Writer misunderstands ‘primacy of conscience’
A recent letter badly misrepresents the Catholic Church’s “primacy of conscience” principle. The writer uses a partial quote of the Vatican II writings of then Father Joseph Ratzinger to suggest that an erroneous conscience, while formed in ignorance of or defiance of the moral law written by God on the heart of each individual, trumps the infallible proclamations of the church whose founder, Jesus Christ, said, “He who hears you, hears me.”
To think that one’s own perception of right and wrong, based on nothing more than depth and sincerity of emotion and feelings, is sheer folly. It imposes a personal, relativistic opinion and denies that there is objective truth, the foundation of the natural and moral law. When the individual conscience arrives at a different conclusion from that of the infallibly defined doctrines and dogmas of Catholic teaching, the person acting on his/her convictions has the right to be wrong, but is nevertheless responsible for failing to listen and assent to the promptings of that God-given individual sense to seek and discover the eternal verities that the church proclaims.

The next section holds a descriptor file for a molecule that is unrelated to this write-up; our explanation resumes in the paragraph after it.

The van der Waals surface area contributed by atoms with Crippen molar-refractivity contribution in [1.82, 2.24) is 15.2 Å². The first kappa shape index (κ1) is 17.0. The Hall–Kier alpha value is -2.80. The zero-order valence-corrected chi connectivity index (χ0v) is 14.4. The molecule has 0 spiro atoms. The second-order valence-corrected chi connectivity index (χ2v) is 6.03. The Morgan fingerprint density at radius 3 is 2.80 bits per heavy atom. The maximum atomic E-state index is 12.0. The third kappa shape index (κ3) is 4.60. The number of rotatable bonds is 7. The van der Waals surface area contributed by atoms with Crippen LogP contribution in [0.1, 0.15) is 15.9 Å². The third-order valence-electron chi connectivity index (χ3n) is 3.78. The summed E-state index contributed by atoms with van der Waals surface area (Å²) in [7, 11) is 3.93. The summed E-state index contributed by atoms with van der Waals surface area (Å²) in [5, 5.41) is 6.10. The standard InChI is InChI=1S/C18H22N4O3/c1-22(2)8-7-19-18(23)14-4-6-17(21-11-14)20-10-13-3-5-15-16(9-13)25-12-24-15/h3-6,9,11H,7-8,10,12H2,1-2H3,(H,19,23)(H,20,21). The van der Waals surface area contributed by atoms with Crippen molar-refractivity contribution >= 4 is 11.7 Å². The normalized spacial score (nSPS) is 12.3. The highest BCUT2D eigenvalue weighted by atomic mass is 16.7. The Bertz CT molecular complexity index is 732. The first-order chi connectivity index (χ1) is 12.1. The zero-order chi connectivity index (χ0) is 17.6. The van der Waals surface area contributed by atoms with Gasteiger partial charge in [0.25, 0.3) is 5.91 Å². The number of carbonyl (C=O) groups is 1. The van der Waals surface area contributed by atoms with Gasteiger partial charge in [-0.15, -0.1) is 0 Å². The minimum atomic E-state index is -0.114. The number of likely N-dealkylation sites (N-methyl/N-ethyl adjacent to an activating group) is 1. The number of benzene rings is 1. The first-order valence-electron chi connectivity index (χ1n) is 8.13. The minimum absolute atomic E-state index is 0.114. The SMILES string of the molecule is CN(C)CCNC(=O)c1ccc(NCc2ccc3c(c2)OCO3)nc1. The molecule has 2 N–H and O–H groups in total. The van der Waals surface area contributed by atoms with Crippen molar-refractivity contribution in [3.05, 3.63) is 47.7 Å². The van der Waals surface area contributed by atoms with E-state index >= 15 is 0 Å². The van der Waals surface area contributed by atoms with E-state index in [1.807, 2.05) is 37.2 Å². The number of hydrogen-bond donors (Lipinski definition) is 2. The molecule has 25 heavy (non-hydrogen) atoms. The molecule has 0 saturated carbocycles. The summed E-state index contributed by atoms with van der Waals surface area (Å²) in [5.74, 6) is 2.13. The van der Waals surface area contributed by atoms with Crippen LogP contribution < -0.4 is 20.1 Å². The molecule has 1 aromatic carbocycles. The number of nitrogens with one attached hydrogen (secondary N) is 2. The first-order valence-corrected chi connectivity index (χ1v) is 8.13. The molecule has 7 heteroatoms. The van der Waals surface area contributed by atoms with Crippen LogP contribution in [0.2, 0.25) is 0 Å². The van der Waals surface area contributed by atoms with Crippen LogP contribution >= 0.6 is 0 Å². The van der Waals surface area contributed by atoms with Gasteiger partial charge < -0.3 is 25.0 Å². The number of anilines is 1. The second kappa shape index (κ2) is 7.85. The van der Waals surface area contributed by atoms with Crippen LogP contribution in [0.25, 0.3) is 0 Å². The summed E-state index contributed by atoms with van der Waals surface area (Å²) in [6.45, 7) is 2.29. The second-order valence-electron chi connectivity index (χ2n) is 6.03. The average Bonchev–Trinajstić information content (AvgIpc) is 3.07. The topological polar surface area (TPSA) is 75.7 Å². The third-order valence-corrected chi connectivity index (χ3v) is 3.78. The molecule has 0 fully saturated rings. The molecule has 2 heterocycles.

Despite the sincere hopes and wishes of the proponents of women’s ordination, it has been declared as part of church teaching that must be believed, that priestly ordination is reserved to men.